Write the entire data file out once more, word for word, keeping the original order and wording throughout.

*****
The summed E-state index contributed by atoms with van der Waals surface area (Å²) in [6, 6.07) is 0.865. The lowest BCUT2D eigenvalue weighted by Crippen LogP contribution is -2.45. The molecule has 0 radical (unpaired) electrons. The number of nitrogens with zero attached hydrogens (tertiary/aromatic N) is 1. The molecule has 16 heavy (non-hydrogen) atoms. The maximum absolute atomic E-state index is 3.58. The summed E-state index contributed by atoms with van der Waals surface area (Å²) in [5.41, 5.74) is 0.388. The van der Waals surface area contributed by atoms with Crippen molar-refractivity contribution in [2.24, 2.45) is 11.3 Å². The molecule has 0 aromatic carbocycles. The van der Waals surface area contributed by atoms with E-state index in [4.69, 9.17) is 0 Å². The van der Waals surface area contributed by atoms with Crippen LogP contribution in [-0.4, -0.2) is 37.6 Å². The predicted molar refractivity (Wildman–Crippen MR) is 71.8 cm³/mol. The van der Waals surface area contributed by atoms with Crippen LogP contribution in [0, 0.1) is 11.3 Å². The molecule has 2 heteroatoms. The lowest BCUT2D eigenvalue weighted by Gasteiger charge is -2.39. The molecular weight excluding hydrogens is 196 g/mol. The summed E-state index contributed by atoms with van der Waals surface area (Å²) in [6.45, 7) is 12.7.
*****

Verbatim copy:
The summed E-state index contributed by atoms with van der Waals surface area (Å²) in [6, 6.07) is 0.865. The lowest BCUT2D eigenvalue weighted by Crippen LogP contribution is -2.45. The molecule has 0 radical (unpaired) electrons. The number of nitrogens with zero attached hydrogens (tertiary/aromatic N) is 1. The molecule has 16 heavy (non-hydrogen) atoms. The maximum absolute atomic E-state index is 3.58. The summed E-state index contributed by atoms with van der Waals surface area (Å²) in [5.41, 5.74) is 0.388. The van der Waals surface area contributed by atoms with Crippen molar-refractivity contribution in [2.24, 2.45) is 11.3 Å². The molecule has 0 aromatic carbocycles. The van der Waals surface area contributed by atoms with E-state index in [4.69, 9.17) is 0 Å². The van der Waals surface area contributed by atoms with Crippen LogP contribution in [-0.4, -0.2) is 37.6 Å². The predicted molar refractivity (Wildman–Crippen MR) is 71.8 cm³/mol. The van der Waals surface area contributed by atoms with Crippen LogP contribution in [0, 0.1) is 11.3 Å². The molecule has 2 heteroatoms. The lowest BCUT2D eigenvalue weighted by Gasteiger charge is -2.39. The molecular weight excluding hydrogens is 196 g/mol. The summed E-state index contributed by atoms with van der Waals surface area (Å²) in [6.45, 7) is 12.7.